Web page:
Previous research suggests that mothers' and fathers' parenting may be differentially influenced by marital and child factors within the family. Some research indicates that marital stress is more influential in fathers' than mothers' parenting, whereas other research shows that children's difficult behavior preferentially affects mothers' parenting. The present study examined marital stress and children's externalizing behavior in middle childhood as predictors of mothers' versus fathers' consistency, monitoring, and support and care in early adolescence, and the subsequent associations of these parenting behaviors with externalizing behavior 1.5 years later. Pathways were examined within a longitudinal mediation model testing for moderation by parent gender (N = 276 mothers, N = 229 fathers). Children's externalizing behavior in middle childhood was found to more strongly inversely predict mothers' versus fathers' monitoring in early adolescence. In contrast, marital stress more strongly predicted low monitoring for fathers than for mothers. Regardless of parent gender, marital stress predicted lower levels of parental consistency, and children's externalizing behavior predicted lower levels of parental support. Mothers' monitoring and fathers' support in early adolescence predicted lower levels of externalizing behavior 1.5 years later. The results are discussed with respect to family transactions relative to parent gender and implications for intervention.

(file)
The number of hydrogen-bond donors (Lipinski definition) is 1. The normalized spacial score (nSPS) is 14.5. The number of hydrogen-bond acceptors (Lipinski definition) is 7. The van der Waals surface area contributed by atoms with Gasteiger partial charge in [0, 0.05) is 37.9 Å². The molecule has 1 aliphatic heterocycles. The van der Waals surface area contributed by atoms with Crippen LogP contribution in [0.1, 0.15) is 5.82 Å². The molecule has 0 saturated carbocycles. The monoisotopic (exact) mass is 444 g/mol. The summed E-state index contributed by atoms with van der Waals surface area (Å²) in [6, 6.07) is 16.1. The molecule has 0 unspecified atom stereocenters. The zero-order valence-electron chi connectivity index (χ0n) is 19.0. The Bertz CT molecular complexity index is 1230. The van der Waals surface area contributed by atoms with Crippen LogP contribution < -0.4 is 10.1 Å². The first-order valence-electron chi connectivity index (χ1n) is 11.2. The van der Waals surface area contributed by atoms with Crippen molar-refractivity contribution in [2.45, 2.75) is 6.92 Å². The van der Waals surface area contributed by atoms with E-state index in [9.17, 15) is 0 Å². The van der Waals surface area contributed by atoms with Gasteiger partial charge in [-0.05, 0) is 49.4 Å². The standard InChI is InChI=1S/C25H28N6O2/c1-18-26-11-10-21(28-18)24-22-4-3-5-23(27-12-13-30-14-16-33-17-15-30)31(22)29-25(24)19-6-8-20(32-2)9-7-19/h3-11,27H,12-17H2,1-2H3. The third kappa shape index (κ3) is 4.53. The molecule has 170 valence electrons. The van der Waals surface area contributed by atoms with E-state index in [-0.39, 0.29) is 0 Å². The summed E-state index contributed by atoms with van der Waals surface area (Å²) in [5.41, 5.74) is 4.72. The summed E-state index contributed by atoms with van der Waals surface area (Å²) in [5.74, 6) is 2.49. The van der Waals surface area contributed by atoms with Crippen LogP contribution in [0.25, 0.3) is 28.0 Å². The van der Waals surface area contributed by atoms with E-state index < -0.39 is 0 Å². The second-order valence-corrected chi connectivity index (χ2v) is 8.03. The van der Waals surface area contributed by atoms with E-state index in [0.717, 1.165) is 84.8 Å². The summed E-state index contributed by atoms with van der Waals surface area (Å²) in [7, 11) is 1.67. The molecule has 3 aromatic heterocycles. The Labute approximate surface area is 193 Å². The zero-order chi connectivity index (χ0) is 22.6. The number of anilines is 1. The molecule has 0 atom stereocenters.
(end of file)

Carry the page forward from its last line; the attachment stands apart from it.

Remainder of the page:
ASJC Scopus subject areas
- Developmental and Educational Psychology
- Psychiatry and Mental health